Genre: Fantasy
Received: via Book Love Affair giveaway

Heroes of the Valley by Jonathan Stroud

I remember reading and really enjoying The Bartimaeus Trilogy.  I even got to meet Jonathan Stroud at a local signing.  He was kind and talked to me about being an Editor (a thing at the time I very much wanted to do) and becoming an Author.  He even drew little Bartimaeus faces next to his signature (poor guy, he obliged when I held up 4 of his books).  I had no idea he'd written another fantasy book until I saw this withdrawn hardcover Library copy at my Library's bookstore on sale for $1.  It was in excellent condition so I've added it to my personal library.

Genre: Young Adult Fantasy
Recevied: via Library bookstore
Storm Front, book one of The Dresden Files by Jim Butcher

I had a co-worker who didn't so much recommend these, as point out that I might like them every now and then.  She was very subtle and I have to say, the one deterrent was how many books are in the series.  At this point, there are 12.  Luckily, I joined PaperBackSwap and used my first credit to make this purchase.  After hearing someone on Twitter mention there isn't a Dresden Files book without a Star Wars reference, I knew I had to at least try the series.

Genre: Fantasy
Received: via PaperBackSwap

Solar by Ian McEwan

This was my big splurge of the month.  Amazon had it for the pre-order price of $14 and some change.  This latest from Ian McEwan--one of my favorite authors--has so far received lukewarm reviews.  It's a little unfortunate that the book is constantly being compared in reception to Atonement or Saturday, but I suppose if an author writes something that does exceptionally well, that goes with the territory.  I'm looking forward to it anyway.

Genre: Literary Fiction
Received: via Amazon.com

I hope you'll forgive my not-so-subtle price checking.  My library is amazing; I wanted to share with you just how awesome their bookstore prices are.  I've gotten very lucky finding some wonderful used copies in phenomenal shape.  Did you see anything of interest?  Let me know what you think in the comments! :)


Lenore said...

Maybe they had a lot of copies of Wildwood Dancing and wanted to make some space for other books? In any case, lucky you!

Anonymous said...

Some pretty interesting stuff! I've read Marillier and liked her. Also Storm Front, which wasn't enough to get me into Dresden, but I keep meaning to give it a second shot.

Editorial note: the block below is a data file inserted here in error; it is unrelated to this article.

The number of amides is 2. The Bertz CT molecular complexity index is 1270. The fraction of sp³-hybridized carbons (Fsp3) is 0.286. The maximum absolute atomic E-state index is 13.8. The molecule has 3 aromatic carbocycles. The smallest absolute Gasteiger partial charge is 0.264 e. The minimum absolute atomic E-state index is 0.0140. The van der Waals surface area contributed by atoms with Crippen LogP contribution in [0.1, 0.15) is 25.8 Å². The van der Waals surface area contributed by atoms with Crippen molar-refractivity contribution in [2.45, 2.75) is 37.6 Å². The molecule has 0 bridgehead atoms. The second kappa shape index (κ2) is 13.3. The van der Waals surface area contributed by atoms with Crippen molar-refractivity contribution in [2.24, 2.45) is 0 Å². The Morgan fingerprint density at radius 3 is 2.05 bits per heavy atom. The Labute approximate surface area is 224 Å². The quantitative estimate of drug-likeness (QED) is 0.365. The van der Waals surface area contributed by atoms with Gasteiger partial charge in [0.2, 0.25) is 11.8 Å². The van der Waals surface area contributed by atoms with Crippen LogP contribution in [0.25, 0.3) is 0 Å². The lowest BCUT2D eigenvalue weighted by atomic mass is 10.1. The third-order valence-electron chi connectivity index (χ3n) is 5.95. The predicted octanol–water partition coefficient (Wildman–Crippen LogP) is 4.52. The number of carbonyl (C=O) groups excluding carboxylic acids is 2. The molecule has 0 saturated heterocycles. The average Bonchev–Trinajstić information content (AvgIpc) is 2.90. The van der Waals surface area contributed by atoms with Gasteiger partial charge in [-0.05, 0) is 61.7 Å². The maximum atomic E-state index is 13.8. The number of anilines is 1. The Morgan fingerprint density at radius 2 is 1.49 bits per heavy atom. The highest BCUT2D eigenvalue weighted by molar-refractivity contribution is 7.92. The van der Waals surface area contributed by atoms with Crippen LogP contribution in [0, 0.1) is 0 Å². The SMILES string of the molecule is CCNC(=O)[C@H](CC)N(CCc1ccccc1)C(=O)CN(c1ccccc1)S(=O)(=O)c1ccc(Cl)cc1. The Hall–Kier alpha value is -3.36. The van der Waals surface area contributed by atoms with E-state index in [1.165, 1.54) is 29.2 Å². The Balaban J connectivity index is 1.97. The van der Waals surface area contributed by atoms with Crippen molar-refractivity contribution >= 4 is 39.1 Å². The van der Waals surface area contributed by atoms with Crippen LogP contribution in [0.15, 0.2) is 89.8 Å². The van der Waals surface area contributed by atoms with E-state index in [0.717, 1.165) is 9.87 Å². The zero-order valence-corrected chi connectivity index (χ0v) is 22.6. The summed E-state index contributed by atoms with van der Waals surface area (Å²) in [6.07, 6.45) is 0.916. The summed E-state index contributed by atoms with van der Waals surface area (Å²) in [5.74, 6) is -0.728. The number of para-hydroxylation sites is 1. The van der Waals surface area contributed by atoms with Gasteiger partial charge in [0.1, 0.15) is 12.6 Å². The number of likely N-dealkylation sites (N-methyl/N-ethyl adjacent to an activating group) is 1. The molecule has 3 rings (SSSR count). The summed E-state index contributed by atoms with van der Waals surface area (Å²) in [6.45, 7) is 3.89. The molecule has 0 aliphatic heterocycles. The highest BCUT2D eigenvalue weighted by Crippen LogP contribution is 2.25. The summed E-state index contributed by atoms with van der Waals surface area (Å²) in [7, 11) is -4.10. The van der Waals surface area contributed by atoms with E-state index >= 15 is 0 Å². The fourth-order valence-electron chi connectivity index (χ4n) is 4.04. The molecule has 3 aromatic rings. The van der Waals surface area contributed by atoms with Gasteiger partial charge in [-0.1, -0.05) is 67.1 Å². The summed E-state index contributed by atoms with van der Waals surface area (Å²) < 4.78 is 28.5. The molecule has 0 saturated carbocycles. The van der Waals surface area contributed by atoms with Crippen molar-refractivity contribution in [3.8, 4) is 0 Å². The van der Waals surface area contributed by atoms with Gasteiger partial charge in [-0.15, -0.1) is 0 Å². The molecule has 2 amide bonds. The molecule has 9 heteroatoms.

I've heard excellent things about Shades of Grey--can't wait for that review. :)

eidolons said...

I've loved everything I've read by Marillier. I haven't read this one, though and look forward to seeing your review.

I also have enjoyed all of the Dresden Files books (I think I'm current, but who knows). I find them to be fast and fun - nothing you have to take too seriously. In my opinion, the later books are better than the earlier ones. This might be due to a soft spot I've developed for one of the characters that isn't in the first couple (that I remember, any way).

Letter4no1 said...

Zadie Smith and Ian McEwan are both authors that have been recommended to me countless times, from friends, teachers, amazon, ext. I always find that I enjoy them to the half way point and then I'm just bored. I haven't the slightest desire to pick up Solar, but I have tried to read On Beauty three times. Three. I really want to love Zadie Smith, and I enjoyed the first 50 pages or so but after that I always feel like i'm putting in to much effort for to little story.

I am very interested in reading Wildwood Dancing now though, I might have to head over to the library and pick it up!

Erika said...

@Lenore: I felt very lucky indeed!

@TJ: From what I hear, Storm Front isn't the best introduction to how the series reads as a whole. I've been recommended to push through the first book if I'm having trouble because the rest makes up for it.

I've heard mostly good things about Shades of Grey. It sounds like the type of book I would love. I almost picked up The Eyre Affair, but decided to wait until I read this one first, just to make sure I took to Fforde's writing well. :)

@eidolons: There are a lot of Dresden File books! Fast and fun can be good. :)

@Letter4no1: Everyone has different tastes. I personally adore Ian McEwan's writing and think he assumes an intelligent reader. I appreciate that about his books.

I've never read anything by Zadie Smith, but am willing to give this one a try. :)

Lily Child said...

Wow...that's a lot of books! Have fun reading! :)

Erika said...

@Lily Child: Thank you! I think I will... ;)